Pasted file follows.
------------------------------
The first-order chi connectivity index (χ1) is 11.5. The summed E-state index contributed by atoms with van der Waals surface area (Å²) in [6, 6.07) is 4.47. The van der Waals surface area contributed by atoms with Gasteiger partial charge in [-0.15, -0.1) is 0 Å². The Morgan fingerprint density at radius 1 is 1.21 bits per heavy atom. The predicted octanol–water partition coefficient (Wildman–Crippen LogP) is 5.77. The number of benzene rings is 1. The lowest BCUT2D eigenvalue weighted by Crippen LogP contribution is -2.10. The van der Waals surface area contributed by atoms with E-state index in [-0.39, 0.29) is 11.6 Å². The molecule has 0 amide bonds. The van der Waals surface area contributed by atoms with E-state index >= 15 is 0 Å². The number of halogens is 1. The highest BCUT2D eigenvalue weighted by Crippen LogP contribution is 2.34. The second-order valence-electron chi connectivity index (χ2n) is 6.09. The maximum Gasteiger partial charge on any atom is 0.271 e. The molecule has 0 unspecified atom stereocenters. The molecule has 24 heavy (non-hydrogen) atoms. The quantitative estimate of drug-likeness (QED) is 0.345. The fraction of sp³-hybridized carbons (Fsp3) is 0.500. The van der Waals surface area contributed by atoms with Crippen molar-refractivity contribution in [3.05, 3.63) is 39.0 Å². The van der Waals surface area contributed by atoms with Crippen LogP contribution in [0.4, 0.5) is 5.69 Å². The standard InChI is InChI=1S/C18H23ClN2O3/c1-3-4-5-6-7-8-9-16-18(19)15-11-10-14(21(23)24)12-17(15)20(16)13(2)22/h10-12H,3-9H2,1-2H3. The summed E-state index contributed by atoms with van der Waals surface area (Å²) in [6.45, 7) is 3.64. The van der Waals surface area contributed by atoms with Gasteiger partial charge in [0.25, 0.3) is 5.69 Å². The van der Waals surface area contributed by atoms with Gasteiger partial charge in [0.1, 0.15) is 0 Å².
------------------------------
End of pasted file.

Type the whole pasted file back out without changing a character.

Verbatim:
The first-order chi connectivity index (χ1) is 11.5. The summed E-state index contributed by atoms with van der Waals surface area (Å²) in [6, 6.07) is 4.47. The van der Waals surface area contributed by atoms with Gasteiger partial charge in [-0.15, -0.1) is 0 Å². The Morgan fingerprint density at radius 1 is 1.21 bits per heavy atom. The predicted octanol–water partition coefficient (Wildman–Crippen LogP) is 5.77. The number of benzene rings is 1. The lowest BCUT2D eigenvalue weighted by Crippen LogP contribution is -2.10. The van der Waals surface area contributed by atoms with E-state index in [-0.39, 0.29) is 11.6 Å². The molecule has 0 amide bonds. The van der Waals surface area contributed by atoms with E-state index >= 15 is 0 Å². The number of halogens is 1. The highest BCUT2D eigenvalue weighted by Crippen LogP contribution is 2.34. The second-order valence-electron chi connectivity index (χ2n) is 6.09. The maximum Gasteiger partial charge on any atom is 0.271 e. The molecule has 0 unspecified atom stereocenters. The molecule has 24 heavy (non-hydrogen) atoms. The quantitative estimate of drug-likeness (QED) is 0.345. The fraction of sp³-hybridized carbons (Fsp3) is 0.500. The van der Waals surface area contributed by atoms with Crippen molar-refractivity contribution in [3.05, 3.63) is 39.0 Å². The van der Waals surface area contributed by atoms with Crippen LogP contribution in [0.4, 0.5) is 5.69 Å². The standard InChI is InChI=1S/C18H23ClN2O3/c1-3-4-5-6-7-8-9-16-18(19)15-11-10-14(21(23)24)12-17(15)20(16)13(2)22/h10-12H,3-9H2,1-2H3. The summed E-state index contributed by atoms with van der Waals surface area (Å²) in [6.45, 7) is 3.64. The van der Waals surface area contributed by atoms with Gasteiger partial charge in [0.25, 0.3) is 5.69 Å². The van der Waals surface area contributed by atoms with Gasteiger partial charge in [0.1, 0.15) is 0 Å².